South Korea

New Travelers to Korea?The Dos & Don’t You Should Know it.

Korea, featuring a mingling of historical and modern culture, is always considered a magnet for travelers and culture explorers. Every year, Korea attracts millions of tourists to appreciate its charm. Nonetheless, as a new visitor to an unfamiliar country, you should really be aware of some crucial dos and don’t to prevent yourselves to be caught in the cultural barriers that might lead to embarrassing situations. Let’s check them out and have a good time during your journey to Korea.

Don’t praise or compare Japanese culture

As many Korean culture lovers also crush on Japanese culture, they would spontaneously compare these two countries, and praise highly of Japanese culture. However, Korean had been through Japanese rule as a colony for more than 30 years; therefore, keep uttering something good or advantage of Japan in front of Korean people is not considerate. Many years pass after the colonial era, but Korean still recall severe memories during the period, and some political issues have not been solved yet. As a result, be a clever visitor and respectful to local culture.  

Don’t stare people directly

Korean people are rather more reserved and introverted compared to outgoing western foreigners. In fact, in East Asian countries, people are not so accustomed to being stared at or a more “straightforward” way of socializing. So, never stare at a single person on streets or during taking public transportation, or you might irritate Korean locals and cause misunderstandings.

Don’t sit in priority seats 

Korean people are deeply influenced by the philosophy of Confucius, which is rooted in their mind of being polite to their family and the elderly. As a result, when taking public transportation like trains, subways, and buses, you may notice that there are some priority seats with different colors. It is interesting to see that few Korean young locals would really “dare” sit in these seats, and they rather stand aside. This phenomenon proves the fact of morality and relationship of Korean society. As for foreigners, unfamiliar with Korean culture, probably need to be noted.  In this case, do as Korean do and leave priority seats away.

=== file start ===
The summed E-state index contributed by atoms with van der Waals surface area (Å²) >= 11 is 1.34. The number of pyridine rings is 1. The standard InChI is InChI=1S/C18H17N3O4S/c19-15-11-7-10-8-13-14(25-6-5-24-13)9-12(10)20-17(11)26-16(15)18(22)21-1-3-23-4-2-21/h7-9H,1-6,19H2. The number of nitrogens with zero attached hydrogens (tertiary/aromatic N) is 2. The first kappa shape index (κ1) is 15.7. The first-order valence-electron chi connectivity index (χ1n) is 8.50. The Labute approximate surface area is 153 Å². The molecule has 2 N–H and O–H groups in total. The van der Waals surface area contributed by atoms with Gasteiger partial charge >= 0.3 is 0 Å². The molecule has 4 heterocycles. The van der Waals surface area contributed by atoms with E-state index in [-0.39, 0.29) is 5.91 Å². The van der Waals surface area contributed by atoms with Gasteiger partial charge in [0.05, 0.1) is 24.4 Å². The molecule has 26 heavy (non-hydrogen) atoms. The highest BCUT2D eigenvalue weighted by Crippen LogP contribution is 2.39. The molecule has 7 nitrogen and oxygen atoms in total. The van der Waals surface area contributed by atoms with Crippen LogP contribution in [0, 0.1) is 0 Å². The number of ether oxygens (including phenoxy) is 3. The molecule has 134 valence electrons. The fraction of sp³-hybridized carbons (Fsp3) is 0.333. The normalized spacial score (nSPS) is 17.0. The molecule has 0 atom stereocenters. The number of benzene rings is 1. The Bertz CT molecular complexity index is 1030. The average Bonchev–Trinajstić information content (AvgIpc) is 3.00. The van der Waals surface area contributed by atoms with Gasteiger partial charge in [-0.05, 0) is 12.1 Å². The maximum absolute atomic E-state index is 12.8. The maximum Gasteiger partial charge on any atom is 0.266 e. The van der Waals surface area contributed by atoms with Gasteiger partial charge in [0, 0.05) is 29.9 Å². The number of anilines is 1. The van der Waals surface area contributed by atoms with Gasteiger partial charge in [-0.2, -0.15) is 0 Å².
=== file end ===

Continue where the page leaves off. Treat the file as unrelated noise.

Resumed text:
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Don’t wear shoes in someone’s home

Mostly, Korean are used to taking off their shoes before entering homes. If you have the chance to visit Korean friends, don’t forget to put your shoes at shoe cabinets outside. 

Don’t be shocked at being asked about your age

Many foreigners would be curious or even upset if being asked “how old are you?” this kind of question; as a matter of fact, it has also resulted from the philosophy of Confucius, which affects Korean languages and how Korean communicate with each other. 

Do be polite to the elder

As mentioned above, since the old-time, Korean have learned the philosophy of Confucius, and one of the important parts of it is that being respectful to the people more mature you. And this concept deeply impacts how Korean behave in their lives, from dining, communicating, and working, etc.. For example, in office, rookies should be all ears to their seniors, and some cases as other situations like family, school, and any social relationship in Korea. Next time when you greet Korean elder friends, he or she would be glad if you remember this point.

Do pour a drink for everyone on the table

Korean society emphasizes “we do it together,” and yes, some consider Korean most patriotic. Therefore, as having meals and drinks with Korean friends, please don’t pour your own glass when it is empty. Do remember to help everyone in the table to refill their glasses, especially if you are the youngest. Although it is a detailed issue, it matters a lot in the Korean mind.

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Author

Hello, Yu is my middle name. Currently an full-time media editor, also lifelong traveler. Easily attracted by exotic culture. Once exploring a new place, I feel like travel spirit get refreshed thousand times. So far, have lived in Vietnam, Korea and Spain for quite a while, and been to Portugal, Japan, etc.. Journey never ends...Feel free to share with me your travel stories:shonelouis@gmail.com

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